Search Warrants Under Scrutiny As Police Killings Spark Reforms
The police officers who killed Breonna Taylor came with a search warrant that allowed detectives to raid the 26-year-old’s home without first knocking.
Such warrants — called no-knocks — instantly proved controversial once Taylor’s death was thrust into the national spotlight. The Louisville Metro Council was swift to ban the use of no-knock warrants last month in a unanimous vote.
In practice, no-knock warrants like those solicited for the Taylor search are rare: of more than 6,000 search warrants served by LMPD since 2018, fewer than 1% were no-knocks, according to LMPD data.
And now, the call to reform the process by which police seek and obtain search warrants from Louisville judges is broadening, sparking introspection and infighting at the courthouse.
Some attorneys, civil liberty advocates and criminal justice experts say the search warrant process lacks transparency, oversight and fairness. But many Louisville judges defend the system, saying a judge’s oath alone binds them to act with integrity and the push for reform is little more than window dressing.
Ted Shouse, a Louisville-based defense attorney, pushed for reform to the broader system of search warrants in an op-ed in the Courier Journal last month. Shouse argued the current system is unnecessarily secret, and gives police an upper hand not afforded to criminal defendants.
Police can call, email or meet-in person with a judge to get a warrant. Officers can take their pick between 30 judges with jurisdiction in the county to present their case for a search warrant. And anecdotally, judges, lawyers and researchers have concluded that officer’s warrant requests are rarely refused — for those that are, there’s no record to show for it and no system to track how or if a request is modified or just presented to another judge for approval.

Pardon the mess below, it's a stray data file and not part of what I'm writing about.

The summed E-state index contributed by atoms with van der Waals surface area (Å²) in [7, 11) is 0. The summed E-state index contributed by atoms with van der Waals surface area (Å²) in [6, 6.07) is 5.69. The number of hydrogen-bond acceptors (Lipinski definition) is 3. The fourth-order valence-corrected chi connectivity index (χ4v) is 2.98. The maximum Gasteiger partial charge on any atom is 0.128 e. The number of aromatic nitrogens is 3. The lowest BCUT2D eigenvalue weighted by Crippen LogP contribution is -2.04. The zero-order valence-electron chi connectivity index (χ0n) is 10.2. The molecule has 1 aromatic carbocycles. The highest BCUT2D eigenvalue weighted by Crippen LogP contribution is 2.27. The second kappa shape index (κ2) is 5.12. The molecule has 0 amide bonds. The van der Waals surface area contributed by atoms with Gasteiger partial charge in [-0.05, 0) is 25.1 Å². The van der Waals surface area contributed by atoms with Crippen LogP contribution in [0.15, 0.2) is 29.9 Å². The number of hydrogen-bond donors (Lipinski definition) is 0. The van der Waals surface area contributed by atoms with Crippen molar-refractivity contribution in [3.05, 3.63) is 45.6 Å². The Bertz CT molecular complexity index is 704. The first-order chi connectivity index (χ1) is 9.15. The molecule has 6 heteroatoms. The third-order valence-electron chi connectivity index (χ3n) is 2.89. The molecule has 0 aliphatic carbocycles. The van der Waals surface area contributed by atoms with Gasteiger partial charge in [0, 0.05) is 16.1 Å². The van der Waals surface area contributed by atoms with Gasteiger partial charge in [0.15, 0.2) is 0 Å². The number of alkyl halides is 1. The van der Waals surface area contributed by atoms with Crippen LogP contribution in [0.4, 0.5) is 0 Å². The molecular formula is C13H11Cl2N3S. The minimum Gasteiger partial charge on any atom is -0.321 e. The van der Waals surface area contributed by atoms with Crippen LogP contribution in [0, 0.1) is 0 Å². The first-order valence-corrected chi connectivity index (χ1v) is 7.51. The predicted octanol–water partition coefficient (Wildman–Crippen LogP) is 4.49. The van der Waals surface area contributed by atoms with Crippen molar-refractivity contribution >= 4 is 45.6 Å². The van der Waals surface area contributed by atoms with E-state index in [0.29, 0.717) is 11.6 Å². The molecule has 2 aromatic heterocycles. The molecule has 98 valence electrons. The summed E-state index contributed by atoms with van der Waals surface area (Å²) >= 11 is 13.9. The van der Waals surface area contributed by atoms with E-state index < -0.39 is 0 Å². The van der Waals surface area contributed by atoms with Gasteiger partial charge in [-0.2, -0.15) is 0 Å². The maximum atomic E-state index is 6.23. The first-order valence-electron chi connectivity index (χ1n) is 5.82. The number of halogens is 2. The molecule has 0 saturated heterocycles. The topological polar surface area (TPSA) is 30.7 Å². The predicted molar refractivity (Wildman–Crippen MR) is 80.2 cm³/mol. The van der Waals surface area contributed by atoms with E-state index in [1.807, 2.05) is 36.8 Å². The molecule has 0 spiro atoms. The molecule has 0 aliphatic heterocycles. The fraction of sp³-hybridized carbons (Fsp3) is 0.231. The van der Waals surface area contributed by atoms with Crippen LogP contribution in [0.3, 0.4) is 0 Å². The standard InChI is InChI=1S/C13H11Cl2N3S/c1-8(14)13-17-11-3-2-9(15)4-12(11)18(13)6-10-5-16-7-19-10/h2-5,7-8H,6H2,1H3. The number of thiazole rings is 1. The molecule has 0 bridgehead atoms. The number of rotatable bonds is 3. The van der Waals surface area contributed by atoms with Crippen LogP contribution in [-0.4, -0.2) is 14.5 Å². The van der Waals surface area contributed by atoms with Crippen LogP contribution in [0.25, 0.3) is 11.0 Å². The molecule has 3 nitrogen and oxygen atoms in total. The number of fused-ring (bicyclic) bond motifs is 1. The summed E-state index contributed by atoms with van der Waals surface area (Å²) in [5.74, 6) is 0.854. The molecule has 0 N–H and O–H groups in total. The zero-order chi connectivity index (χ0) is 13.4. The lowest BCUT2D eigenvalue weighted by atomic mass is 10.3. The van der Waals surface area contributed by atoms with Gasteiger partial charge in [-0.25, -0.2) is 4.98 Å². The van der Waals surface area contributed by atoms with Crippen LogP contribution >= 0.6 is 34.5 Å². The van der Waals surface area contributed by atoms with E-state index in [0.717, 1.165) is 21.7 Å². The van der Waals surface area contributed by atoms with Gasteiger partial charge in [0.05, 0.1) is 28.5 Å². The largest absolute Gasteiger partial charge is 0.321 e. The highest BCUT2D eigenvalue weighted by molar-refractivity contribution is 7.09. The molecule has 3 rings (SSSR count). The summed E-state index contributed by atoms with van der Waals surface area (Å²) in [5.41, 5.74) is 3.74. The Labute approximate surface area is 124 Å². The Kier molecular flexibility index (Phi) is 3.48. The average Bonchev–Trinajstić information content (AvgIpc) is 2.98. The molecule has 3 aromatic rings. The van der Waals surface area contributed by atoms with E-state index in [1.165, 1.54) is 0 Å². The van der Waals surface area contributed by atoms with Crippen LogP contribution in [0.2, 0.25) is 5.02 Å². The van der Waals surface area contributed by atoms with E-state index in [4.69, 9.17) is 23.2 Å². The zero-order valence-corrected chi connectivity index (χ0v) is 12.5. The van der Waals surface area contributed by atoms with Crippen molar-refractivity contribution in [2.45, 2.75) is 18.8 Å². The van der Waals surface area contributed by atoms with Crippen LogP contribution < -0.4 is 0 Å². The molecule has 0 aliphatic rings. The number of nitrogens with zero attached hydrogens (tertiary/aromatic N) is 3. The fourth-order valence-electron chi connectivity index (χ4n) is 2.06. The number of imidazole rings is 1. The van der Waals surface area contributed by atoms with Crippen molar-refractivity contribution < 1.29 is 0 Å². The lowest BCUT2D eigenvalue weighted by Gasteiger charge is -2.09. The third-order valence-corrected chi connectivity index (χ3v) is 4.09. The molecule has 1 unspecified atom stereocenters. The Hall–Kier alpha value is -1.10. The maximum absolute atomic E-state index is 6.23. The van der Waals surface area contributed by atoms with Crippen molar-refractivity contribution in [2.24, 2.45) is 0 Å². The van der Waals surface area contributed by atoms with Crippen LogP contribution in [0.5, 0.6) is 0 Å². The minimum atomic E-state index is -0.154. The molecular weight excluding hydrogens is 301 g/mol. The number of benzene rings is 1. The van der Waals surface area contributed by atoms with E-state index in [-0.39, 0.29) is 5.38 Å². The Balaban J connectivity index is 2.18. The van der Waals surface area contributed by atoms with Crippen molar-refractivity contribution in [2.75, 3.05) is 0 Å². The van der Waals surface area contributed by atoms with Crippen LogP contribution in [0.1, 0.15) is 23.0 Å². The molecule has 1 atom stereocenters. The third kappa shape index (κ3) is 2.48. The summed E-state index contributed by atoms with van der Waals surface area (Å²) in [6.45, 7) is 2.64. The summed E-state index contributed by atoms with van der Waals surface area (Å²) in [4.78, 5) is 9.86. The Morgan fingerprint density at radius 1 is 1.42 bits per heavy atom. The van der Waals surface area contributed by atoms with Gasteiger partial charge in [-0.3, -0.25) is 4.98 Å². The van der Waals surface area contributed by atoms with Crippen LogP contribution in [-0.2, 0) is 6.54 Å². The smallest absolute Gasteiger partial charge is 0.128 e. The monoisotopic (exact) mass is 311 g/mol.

“All I’m advocating is transparency,” Shouse said in an interview with KyCIR last week. “Why would a judge not want transparency?”
Chief Jefferson Circuit Judge Angela McCormick Bisig said judges are “gatekeepers” and “neutral listeners.” They may be cordial with officers, but they’re not casual and they don’t play favorites, she said.
“We take this responsibility very seriously,” she said. “We try to be transparent.”
Police Generally Pick Judge
In the aftermath of Taylor’s death, the Louisville Metro Police Department amended its search warrant policy to require officers get approval from their commander before applying for a search warrant. Local court rules and police policy advise police officers to contact court clerks during business hours and be assigned a judge, but that doesn’t always happen, said Chief Jefferson District Court Judge Anne Haynie.
Occasionally, officers will catch a judge in the courtroom or in their office and present their case for a search warrant, she said. Some search warrant requests are processed electronically, via email, said Haynie. After hours, an on-call District Court judge is available 24 hours a day to respond to requests, Haynie said. But officers are not required to contact the on-call judge.
“It’s really just whoever is available,” she said.
Once a judge receives the affidavit, the review can be quick, said Leland Hulbert, a defense attorney and former prosecutor.
“Typically, what I see is judges are asked in the middle of the day or middle of the night to approve a warrant and they don’t have a lot of time to digest,” Hulbert said. “They are usually signed the day they are presented.”